Python Script - Rebooting Devices

Kind of a big deal

Python Script - Rebooting Devices

Hey everyone


I worked with a team member of mine to come up with an automated script that runs on our Ansible server that will reboot whichever Meraki access point that has 'API' at the end of its name (or really just in the name), on a weekly scheduled basis, with email reporting.  This could be used I'm sure for MX or MS as well, but we are only using it for access points.


Feel free to critique. I'm not a Python person by any means, but this works great:


import json
import sys
import requests
import time
import email
import smtplib

organizationId = 'XXXXXX'
baseUrl = ''
inventory_api_url = "organizations/{}/inventory".format(organizationId)

headers = {
    'X-Cisco-Meraki-API-Key': cisco_meraki_api_Key,
    'Content-Type': 'application/json'

get_inventory = requests.get(baseUrl+inventory_api_url,

# Parse the get_inventory into json
inventory_json = get_inventory.json()

networkID = ""
serial = ""

# Opens or create a file name results
f = open('results.txt', "w+")

# loop over all the dictionaries inside inventory_json,
# if API is inside the dictionary it will get the NetworkID and the serial and then write it to the string above

for ap in inventory_json:
        if 'API' in ap['name']:
            networkID = ap['networkId']
            serial = ap['serial']
            ap_name = ap['name']
            reboot_api_call =
                baseUrl+'/networks/{}/devices/{}/reboot'.format(networkID, serial ),
            if reboot_api_call.status_code == 200:
                print('Rebooting --->', ap_name, '---> Successful' , file=f)
            if reboot_api_call.status_code == 400:
                print ('Rebooting --->', ap_name, '---> Bad Request' , file=f)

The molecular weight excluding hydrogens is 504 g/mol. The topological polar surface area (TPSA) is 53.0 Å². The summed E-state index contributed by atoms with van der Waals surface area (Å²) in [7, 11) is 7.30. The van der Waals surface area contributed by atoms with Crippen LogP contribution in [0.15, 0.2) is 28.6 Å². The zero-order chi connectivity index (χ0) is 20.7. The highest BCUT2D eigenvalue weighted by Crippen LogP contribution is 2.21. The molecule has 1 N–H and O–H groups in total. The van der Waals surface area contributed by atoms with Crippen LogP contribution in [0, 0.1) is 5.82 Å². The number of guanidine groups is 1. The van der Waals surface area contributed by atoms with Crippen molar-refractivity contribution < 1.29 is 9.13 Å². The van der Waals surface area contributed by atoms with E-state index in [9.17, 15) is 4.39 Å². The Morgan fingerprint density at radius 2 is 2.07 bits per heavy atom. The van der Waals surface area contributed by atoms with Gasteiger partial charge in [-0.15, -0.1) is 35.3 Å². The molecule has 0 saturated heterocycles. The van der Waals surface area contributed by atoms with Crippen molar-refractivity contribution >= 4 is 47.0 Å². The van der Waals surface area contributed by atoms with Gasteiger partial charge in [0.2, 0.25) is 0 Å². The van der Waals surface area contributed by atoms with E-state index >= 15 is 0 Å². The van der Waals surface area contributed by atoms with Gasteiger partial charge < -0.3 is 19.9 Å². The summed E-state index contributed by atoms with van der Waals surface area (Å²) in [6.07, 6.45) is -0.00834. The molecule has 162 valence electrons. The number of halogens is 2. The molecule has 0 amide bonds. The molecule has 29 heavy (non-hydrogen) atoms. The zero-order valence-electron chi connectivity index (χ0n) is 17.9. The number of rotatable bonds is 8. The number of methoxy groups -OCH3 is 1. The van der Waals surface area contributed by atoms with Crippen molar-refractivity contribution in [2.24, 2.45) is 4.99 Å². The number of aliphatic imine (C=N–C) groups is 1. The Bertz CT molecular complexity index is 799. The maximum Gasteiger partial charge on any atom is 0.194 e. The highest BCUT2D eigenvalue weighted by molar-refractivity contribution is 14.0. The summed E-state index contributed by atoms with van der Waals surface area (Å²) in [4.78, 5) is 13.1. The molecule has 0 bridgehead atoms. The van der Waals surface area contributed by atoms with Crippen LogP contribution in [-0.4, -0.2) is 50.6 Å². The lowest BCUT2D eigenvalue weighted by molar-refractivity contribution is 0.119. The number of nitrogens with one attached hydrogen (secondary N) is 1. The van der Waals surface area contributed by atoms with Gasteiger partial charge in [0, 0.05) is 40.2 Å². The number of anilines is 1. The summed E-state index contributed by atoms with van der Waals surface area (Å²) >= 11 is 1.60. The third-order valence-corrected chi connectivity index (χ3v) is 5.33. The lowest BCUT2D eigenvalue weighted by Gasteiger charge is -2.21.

if reboot_api_call.status_code == 403:
                print ('Rebooting --->', ap_name, '---> Forbidden' , file=f)
            if reboot_api_call.status_code == 404:
                print ('Rebooting --->', ap_name, '---> Not Found' , file=f)
            if reboot_api_call.status_code == 429:
                print ('Rebooting --->', ap_name, '---> Too Many Requests' , file=f)

# closes the file

# Setting up the SMTP Server
sender = 'meraki_api@company.local'
receiver = ''

smtp_server = smtplib.SMTP(host='X.X.X.X', port=25)

f = open('results.txt', "r")

# reads the information inside the file results
script_result =

message = """From: <meraki_api@company.local>
To: <>
Subject: Meraki AP Reboot

API CODE: 200 = Successful
API CODE: 400 = Bad Request
API CODE: 403 = Forbidden
API CODE: 404 = Not Found
API CODE: 429 = Too Many Requests


# Email execution
    smtp_server.sendmail(sender, receiver, message)
    print('Successfully sent email')
    print('Error: Unable to send email')

# closes the file.
Nolan Herring |
21 Replies 21
Kind of a big deal

Is this more for just good measure to reboot APs weekly or do you manually change names on the problem APs that you want to get the weekly scheduled reboot?

It's good measure/preventative.

Every now and then an AP's 5GHz radio (random) will just get hung up. Never been able to determine why. Has happened on different code versions. Usually takes a few weeks to months for it to crop up. Too much effort to review event logs for every AP (which makes it easy to see if the radio is bugged out or not), so its just easier to reboot them once a week so they never have enough 'bake time' to run into it.

MR32 happen much more often vs MR33
Nolan Herring |

And to be clear, I've had many cases for these 'bugged out' radios. Answer from support has always been the same, upgrade firmware. Which I think is neat because you know...if you don't know what the root problem is, it can't possibly also exist in the next firmware version right? I gave up after about a year of trying to help them figure it out, so now I just do weekly reboots.
Nolan Herring |